“I find her incredibly hard to describe,” says Arterton of Hilde. “There’s this huge fairy tale element to The Master Builder. She’s also a princess and a troll and a devil and an angel at the same time, all of these things,” she laughs. “She is so mad. But you can’t think that you’re playing a bonkers person, you have to try to completely understand everything that they are doing, which is why I am really frantic at the moment.”

Despite the angst, Arterton is relishing being back in the theatre, where she finds actors as expressive as herself. “It’s amazing working with Stephen [Dillane], I’ve never worked with anyone that’s so open and not afraid to go places,” she says. “When you work in film I think that you get so used to self-conscious actors that are just worried about how they are going to look or what somebody is going to think of them, and I find that really tedious when I’m working in film, so it’s really nice to be in a room with people who don’t give a s**t, they just go for it.”

There is an admirable stubbornness about Arterton. A refusal to conform to these elements of the film industry that she dislikes and a refusal to shut up about it, even if she knows she will suffer the consequences. “I get in trouble quite a lot because I don’t give a s**t. I’ve been in situations where they’ve wanted me to be a certain way and I’ve said no, it’s not important. I’ve been in situations when they try and make you lose weight and ‘act but don’t do this sort of face when you are acting because you look ugly’. It’s like, ‘this is my face!’”

It is an outrageous instruction regardless of whom it is directed at, but what physical ‘faults’ Arterton would be accused of is hard to fathom. Even with no make-up on her pale, clear skin, her dark hair scraped into a bun and a nondescript jeans-and-t-shirt combo on her slim frame, she has a youthful, natural beauty about her.

Coming from RADA, the film industry’s image-conscious attitude was alien to her. “For three years you don’t give a f**k about how you look. I wouldn’t care about what I wore, about wearing make-up, nothing. Then all of a sudden you are thrust into this world that’s like, ‘oh you’re an actor but also you need to look a certain way’.”

“I remember calculating that I needed to make eight grand a year in order to live in a s**t place, eat and pay the bills”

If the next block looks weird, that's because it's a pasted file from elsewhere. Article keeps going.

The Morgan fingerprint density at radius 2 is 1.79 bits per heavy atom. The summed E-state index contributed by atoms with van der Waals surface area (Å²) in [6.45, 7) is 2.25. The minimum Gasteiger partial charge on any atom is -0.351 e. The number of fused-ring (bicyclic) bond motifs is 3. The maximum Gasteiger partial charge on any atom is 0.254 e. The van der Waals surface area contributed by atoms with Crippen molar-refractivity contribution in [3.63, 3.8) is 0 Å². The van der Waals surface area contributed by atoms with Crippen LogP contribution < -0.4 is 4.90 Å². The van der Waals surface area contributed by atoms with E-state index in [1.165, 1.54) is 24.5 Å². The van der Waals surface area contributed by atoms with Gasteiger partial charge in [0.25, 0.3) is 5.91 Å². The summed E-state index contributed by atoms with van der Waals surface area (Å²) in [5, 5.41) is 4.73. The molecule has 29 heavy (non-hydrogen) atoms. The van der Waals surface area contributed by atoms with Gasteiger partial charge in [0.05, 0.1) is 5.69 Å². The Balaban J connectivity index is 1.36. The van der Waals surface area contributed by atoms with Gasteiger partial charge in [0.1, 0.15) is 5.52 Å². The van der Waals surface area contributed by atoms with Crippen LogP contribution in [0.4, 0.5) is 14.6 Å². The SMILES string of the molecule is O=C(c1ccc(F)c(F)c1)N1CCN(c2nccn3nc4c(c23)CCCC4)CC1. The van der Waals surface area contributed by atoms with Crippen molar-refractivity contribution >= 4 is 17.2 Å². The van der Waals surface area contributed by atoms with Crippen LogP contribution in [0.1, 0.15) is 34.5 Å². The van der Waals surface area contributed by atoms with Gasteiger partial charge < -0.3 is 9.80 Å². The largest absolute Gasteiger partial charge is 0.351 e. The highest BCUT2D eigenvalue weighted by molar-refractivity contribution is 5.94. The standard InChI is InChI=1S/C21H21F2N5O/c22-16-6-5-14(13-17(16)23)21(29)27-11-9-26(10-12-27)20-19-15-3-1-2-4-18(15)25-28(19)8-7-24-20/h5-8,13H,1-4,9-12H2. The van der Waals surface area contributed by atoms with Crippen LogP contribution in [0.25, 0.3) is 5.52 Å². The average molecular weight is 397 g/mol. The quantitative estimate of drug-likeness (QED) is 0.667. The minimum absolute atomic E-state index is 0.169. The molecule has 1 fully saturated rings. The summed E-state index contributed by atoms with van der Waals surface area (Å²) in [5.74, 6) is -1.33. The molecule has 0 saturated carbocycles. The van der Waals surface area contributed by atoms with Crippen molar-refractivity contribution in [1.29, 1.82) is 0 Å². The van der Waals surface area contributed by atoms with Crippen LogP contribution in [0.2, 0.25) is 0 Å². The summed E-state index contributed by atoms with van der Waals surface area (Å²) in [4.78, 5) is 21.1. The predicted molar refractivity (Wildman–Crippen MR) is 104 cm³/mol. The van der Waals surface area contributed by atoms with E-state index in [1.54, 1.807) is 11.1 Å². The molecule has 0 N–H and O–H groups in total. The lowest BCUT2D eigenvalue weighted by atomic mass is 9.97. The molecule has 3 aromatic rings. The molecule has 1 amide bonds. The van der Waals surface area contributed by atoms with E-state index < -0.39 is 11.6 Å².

So why not stick to theatre, where, she says “you are celebrated when you are yourself and you’re expressive and you’re free and uninhibited”? The answer to that makes me realise that Arterton is something of an accidental film star.

From Gravesend, Kent, Arterton got into acting through her local amateur dramatics group, mainly, she says, for the social scene. They did “jazz hands sort of stuff” such as Annie and Bugsy Malone, and it wasn’t until the teenage Bjork fan watched Dancer In The Dark that she realised there was a different type of acting. “It was the first movie that I’d actually watched that wasn’t blockbustery shove-it-in-yer-face-this-is-what-you’re-supposed-to-think kind of movie. I remember thinking ‘wow there’s something else’.”

After deciding to pursue a career in acting mainly because she thought it would be fun – “I said, ‘well I don’t really like maths or geography so I’ll do acting’” – Arterton wound up at RADA, a classical theatre training which prepared her for meaty character parts rather than blockbuster leads. “I was playing men a lot and really dirty roles, crack whores. I never thought I was going to end up as a princess.”

In her third year, she recalls panicking that she wouldn’t get work after the course. “I remember calculating that I needed to make eight grand a year in order to live in a s**t place, eat and pay the bills,” she says. “When you are in that situation you’d do any old thing that comes your way and that’s why most of my friends who are f**king amazing classically trained actors are on Doctors and The Bill most of the time.”